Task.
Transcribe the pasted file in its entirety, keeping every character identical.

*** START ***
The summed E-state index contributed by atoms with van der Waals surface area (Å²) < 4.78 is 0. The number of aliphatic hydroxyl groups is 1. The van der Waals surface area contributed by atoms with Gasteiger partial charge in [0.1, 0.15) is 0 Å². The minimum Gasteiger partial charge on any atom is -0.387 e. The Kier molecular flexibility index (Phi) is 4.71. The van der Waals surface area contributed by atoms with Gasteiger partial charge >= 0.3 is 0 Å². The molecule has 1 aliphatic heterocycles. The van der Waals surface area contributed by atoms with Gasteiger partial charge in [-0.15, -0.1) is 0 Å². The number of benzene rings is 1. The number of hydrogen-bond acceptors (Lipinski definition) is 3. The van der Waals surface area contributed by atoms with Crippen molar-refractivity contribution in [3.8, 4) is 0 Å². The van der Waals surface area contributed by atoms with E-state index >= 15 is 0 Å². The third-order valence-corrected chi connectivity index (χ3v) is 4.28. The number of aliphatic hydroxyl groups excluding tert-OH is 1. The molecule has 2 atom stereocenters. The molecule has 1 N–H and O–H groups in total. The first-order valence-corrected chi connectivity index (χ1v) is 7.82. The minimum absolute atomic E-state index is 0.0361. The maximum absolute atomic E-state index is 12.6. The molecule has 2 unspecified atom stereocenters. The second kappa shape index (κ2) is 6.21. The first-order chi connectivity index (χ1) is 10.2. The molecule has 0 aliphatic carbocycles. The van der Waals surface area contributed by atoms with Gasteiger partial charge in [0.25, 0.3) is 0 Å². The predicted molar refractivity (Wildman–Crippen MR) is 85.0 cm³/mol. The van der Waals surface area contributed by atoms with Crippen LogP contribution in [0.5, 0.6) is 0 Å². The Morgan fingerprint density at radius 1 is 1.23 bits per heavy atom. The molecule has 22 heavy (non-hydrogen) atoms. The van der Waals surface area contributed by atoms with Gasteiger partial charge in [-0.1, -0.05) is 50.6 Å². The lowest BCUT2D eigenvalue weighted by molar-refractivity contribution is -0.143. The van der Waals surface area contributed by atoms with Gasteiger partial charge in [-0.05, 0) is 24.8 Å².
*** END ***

The summed E-state index contributed by atoms with van der Waals surface area (Å²) < 4.78 is 0. The number of aliphatic hydroxyl groups is 1. The van der Waals surface area contributed by atoms with Gasteiger partial charge in [0.1, 0.15) is 0 Å². The minimum Gasteiger partial charge on any atom is -0.387 e. The Kier molecular flexibility index (Phi) is 4.71. The van der Waals surface area contributed by atoms with Gasteiger partial charge >= 0.3 is 0 Å². The molecule has 1 aliphatic heterocycles. The van der Waals surface area contributed by atoms with Gasteiger partial charge in [-0.15, -0.1) is 0 Å². The number of benzene rings is 1. The number of hydrogen-bond acceptors (Lipinski definition) is 3. The van der Waals surface area contributed by atoms with Crippen molar-refractivity contribution in [3.8, 4) is 0 Å². The van der Waals surface area contributed by atoms with E-state index >= 15 is 0 Å². The third-order valence-corrected chi connectivity index (χ3v) is 4.28. The number of aliphatic hydroxyl groups excluding tert-OH is 1. The molecule has 2 atom stereocenters. The molecule has 1 N–H and O–H groups in total. The first-order valence-corrected chi connectivity index (χ1v) is 7.82. The minimum absolute atomic E-state index is 0.0361. The maximum absolute atomic E-state index is 12.6. The molecule has 2 unspecified atom stereocenters. The second kappa shape index (κ2) is 6.21. The first-order chi connectivity index (χ1) is 10.2. The molecule has 0 aliphatic carbocycles. The van der Waals surface area contributed by atoms with Gasteiger partial charge in [0.25, 0.3) is 0 Å². The predicted molar refractivity (Wildman–Crippen MR) is 85.0 cm³/mol. The van der Waals surface area contributed by atoms with Crippen LogP contribution in [0.5, 0.6) is 0 Å². The Morgan fingerprint density at radius 1 is 1.23 bits per heavy atom. The molecule has 22 heavy (non-hydrogen) atoms. The van der Waals surface area contributed by atoms with Gasteiger partial charge in [-0.1, -0.05) is 50.6 Å². The lowest BCUT2D eigenvalue weighted by molar-refractivity contribution is -0.143. The van der Waals surface area contributed by atoms with Gasteiger partial charge in [-0.05, 0) is 24.8 Å².